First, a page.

To set the stage for a discussion on “missing middle housing,” featured speaker Karen Parolek presented some key data on shifting household demographics:
- Today, 30% of households are single persons;
- By 2025, 75-85% of households will not have children;
- By 2030, 1 in 5 Americans will be 65+;
- Increasingly, multi-cultural society is leading to more interest in multi-generation living.
Parolek was the featured speaker at this year’s Housing Issues Briefing, an annual program of Seattle King County REALTORS® for elected officials, candidates and policymakers in King County. She is co-founder and president of Opticos Design, Inc., an architecture and urban design firm specializing in healthy, walkable and equitable communities.
In 2015, Parolek spearheaded the initiative to create MiddleMissingHousing.com. The website is designed to serve as a collective resource for elected officials, planners and developers. Long before launching that resource, she co-authored Form-Based Codes (John Wiley & Sons, 2008), described as “the only comprehensive guide to Form-Based Codes for urban designers, architects, planners, developers and city agencies.”
The phrase “missing middle housing,” coined by her husband Daniel Parolek, is described as “a transformative concept that highlights a time-proven and beloved way to provide more housing and more housing choices in sustainable, walkable places.”
Karen Parolek explained they call these building types, which may include duplexes, fourplexes, cottage courts, and courtyard buildings, “missing” because these “middle in form and scale” have typically been illegal to build since the mid-1940s and “middle” because they sit in the middle of a spectrum between detached single-family homes and mid-rise to high-rise apartment buildings. “Missing middle helps solve the mismatch between the available U.S. housing stock and shifting demographics combined with the growing demand for walkability.”
The speaker noted nearly one third (30%) of American households were housing cost burdened in 2020, meaning they spend more than 30% of their income for housing costs. More than one in seven spent more than half their income on housing, according to Harvard University’s State of the Nation’s Housing report.
Parolek believes the affordable housing crisis will continue to grow and it will be impossible to deliver single family homes at attainable prices due to costs of land, labor, and lumber.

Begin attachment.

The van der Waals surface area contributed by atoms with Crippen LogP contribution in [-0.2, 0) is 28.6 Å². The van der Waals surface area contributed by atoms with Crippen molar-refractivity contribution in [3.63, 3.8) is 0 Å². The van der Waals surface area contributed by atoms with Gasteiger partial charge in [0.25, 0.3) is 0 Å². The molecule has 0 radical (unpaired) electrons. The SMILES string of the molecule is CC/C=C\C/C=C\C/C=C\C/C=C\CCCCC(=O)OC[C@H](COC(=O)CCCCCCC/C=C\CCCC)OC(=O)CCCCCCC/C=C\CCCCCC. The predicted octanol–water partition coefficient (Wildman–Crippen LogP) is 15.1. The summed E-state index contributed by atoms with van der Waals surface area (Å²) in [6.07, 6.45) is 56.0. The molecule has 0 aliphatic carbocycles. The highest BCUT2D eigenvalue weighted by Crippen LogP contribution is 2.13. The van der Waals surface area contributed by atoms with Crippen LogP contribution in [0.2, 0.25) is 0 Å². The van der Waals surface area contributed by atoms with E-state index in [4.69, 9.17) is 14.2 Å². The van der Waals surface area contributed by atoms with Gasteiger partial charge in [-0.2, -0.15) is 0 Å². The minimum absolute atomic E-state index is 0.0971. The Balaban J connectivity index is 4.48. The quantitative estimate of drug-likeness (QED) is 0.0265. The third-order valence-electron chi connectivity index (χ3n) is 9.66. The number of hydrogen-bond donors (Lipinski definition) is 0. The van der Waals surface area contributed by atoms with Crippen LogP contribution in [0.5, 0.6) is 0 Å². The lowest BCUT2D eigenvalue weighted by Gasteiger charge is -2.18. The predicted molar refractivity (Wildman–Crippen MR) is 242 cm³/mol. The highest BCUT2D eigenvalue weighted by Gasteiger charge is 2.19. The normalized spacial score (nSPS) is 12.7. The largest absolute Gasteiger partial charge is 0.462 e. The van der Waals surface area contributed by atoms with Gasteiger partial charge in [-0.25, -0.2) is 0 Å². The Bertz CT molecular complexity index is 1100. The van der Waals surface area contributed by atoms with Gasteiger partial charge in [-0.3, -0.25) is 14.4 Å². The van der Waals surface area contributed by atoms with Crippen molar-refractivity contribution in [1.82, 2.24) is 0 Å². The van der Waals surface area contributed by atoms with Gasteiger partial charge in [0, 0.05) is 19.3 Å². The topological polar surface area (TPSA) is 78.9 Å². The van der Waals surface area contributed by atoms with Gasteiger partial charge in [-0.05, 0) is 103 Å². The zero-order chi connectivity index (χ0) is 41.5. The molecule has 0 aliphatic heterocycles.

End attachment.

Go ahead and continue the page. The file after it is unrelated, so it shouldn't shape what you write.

Data show the majority of most towns are zoned for single family homes only. Not only does this limit everyone’s housing choices, Parolek noted, it impacts Black households more, contributing to the current racial wealth gap, thereby making it a racial justice issue.
As for what is getting built, Parolek listed three products: apartments in midrises, detached single family homes, and some missing middle housing.
Gen Z, millennials and baby boomers are receptive to small, well-designed units within walking distance to services. A Zillow survey of 12,000 adult residents in 26 major metro areas confirmed a “resounding majority” of the survey respondents support allowing accessory dwelling units (ADUs), duplexes/triplexes and other forms of missing middle housing.
CHARACTERISTICS OF MISSING MIDDLE HOUSING
Source: Missing Middle Housing (© 2020 by Daniel Parolek)
Reference the Missing Middle Housing book authored by her husband, Parolek said a long list of barriers make such housing infeasible, “especially for smaller developers.” Among the challenges are planning and zoning barriers, community or neighborhood opposition, perceived cost inefficiencies for building small, difficulty in obtaining financing, and, for condominium projects, construction defect laws.
After showing examples of how communities are “moving the needle” to effectively introduce missing middle housing, the speaker noted Opticos, a company where she is a member of the leadership team, conducts two services, the Missing Middle Scan™ and the Missile Middle Deep Dive™. These packages help broaden understanding of the need for change, prioritizes areas that are appropriate and (with the Deep Dive), a detailed analysis of zoning, solutions, and next steps.
Following her presentation, Parolek participated in a discussion with broker and industry leader Michael Orbino, and then fielded questions from the audience.